Canada: High Stakes in Quebec General Election After ‘Maple Spring’

The 2012 Quebec general election is set to take place on September 4. It will appoint the members of the 40th state legislature of the National Assembly of Quebec. The latest polls show that the Independentists of Parti Québécois (PQ), a political party that advocates national sovereignty are in the lead.

Political life in Quebec has long been molded by the feuds between Federalists and Independentists. This year however, the effects of students’ strikes in response to the increase in university tuition fees [fr] will strongly impact on the voters’ choices. Netizens from Quebec have reacted to the opinion polls a few weeks ahead of the vote.

Embruns blog provides a portrait of the political landscape in Quebec [fr] and the current balance of forces:

The Hall of the National Assembly of Quebec Parliament via Wikipédia CC-license-3.0.

The Hall of the National Assembly of Quebec Parliament via Wikipédia CC-license-3.0.

 The voting system in Quebec favours the big political parties, but this voting system does not provide any guarantee that it will bring out a clear majority and it makes life very tough for smaller political parties. The incumbing government got support from only 24% of the registered voters. With high abstention and the current voting system, one wonders how representative of the people the National Assembly really is. In fact, some citizens are campaigning for a proportional representation. Even if they do not agree with all his ideas, many Quebeckers would deem it a pity for someone like Amir Khadir of the small left-wing party Québec solidaire (‘Quebec solidarity’) to not get a seat at the Assembly. That would indeed shrink the richness of debates and the diversity of opinions. [..] According to an opinion poll conducted in 2010, Amir Khadir was at the time the favourite political figure in Quebec. His popularity has since declined, but he is still liked by many in Quebec, especially by young people after he completely embraced the “Quebec Spring” movement.

On the eve of these elections, the Quebec Spring (also called, in French, printemps érable [‘maple spring’, the symbol tree of Canada, and a pun to link the movement to the Arab Spring] ) is in everyone's mind. After all, this early election comes as a result of the longest strike in Quebec's history. Mireille Fournier explains [fr]:

After dismissing Parliament, the P.M. of Quebec province, Jean Charest announced that early parliamentary elections would be hold next September. In Quebec, there are no fixed date for elections. This rule would have allowed the government to stay in place until the end of 2012. But with the start of the new school year (on Aug. 15) looming, the Prime Minister had no choice but to relinquish his duties and ask the people to give their verdict on the legitimacy of his government.

The students' protest in Montreal, May 22, 2012. Photo by Justin Ling (CC-license- BY- 3.0)

The students’ protest in Montreal, May 22, 2012. Photo by Justin Ling (CC-license- BY- 3.0)

She also highlights the subtleties of this election [fr]:

To understand what is at stake in this election and with the context of the students crisis, you must be familiar with some aspects of political life in Quebec. All sovereignist political parties deem themselves officially social-democratic parties and support to some varying degrees the students’ cause, whereas the federalist parties are both standing up for the center-right liberal ideology and are deaf to the students’ demands. As a result, a deep political void grew in Quebec : there are no alternative that would  allow people to vote for the left without supporting the notion of [Quebec's] independence. Aside from the poor diversity of views inside the political parties of Quebec, our political system has got another problem: the discrepancy between the weight of voters living in cities and that of voters living in the countryside. As a matter of fact, the electoral map does not take into account the rising density of urban population and gives advantage to some rural areas at the expense of the cities.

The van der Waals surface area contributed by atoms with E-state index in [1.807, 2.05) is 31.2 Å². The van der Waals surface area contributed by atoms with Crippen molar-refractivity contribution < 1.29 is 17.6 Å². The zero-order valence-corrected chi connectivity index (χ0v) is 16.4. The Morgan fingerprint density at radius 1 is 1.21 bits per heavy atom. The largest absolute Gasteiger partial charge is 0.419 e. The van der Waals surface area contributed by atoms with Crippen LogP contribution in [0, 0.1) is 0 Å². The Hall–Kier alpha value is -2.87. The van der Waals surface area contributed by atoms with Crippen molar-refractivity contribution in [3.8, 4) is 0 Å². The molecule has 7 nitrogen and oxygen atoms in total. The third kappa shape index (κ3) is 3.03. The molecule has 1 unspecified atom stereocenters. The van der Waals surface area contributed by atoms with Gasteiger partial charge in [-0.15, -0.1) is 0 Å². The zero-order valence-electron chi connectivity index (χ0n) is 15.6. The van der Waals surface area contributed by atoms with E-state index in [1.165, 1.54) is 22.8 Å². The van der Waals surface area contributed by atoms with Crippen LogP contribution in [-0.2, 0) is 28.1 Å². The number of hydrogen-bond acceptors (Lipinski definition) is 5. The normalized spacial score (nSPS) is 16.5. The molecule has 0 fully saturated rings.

Despite the voting system, the students are expected to play a key role [fr] in the results of the poll:

Usually, young people in Quebec massively abstain from voting in the legislative elections, but if all of the 2 million people aged between 18 and 35 vote and  express the wishes the “printemps érable” (“Quebec spring”) in the voting booth, they might make a difference in the results of the Sept. 4 election.[..] Still, despite the important civic involvement of young Quebeckers during the past seven months, youth abstention is a strong “secular trend”, says Michel Venne, executive manager of Institut du nouveau monde (INM, Institute for the New World). He adds : “Four Quebeckers out of ten do not vote anymore. The problem is hitting appalling heights among the youth. In an ageing society, it is a political suicide for a generation”.

The students’ movement will weigh both ways on the election, as many people in Quebec think that the students’ grievances are baseless. Gary Mason summarizes:

They don’t know how lucky they have it. They have the lowest tuition fees in the country. Even with the proposed $1,625 tuition increase – which the government has now agreed to spread over seven years instead of five – Quebec students would still enjoy costs their counterparts in the rest of the country would kill for.


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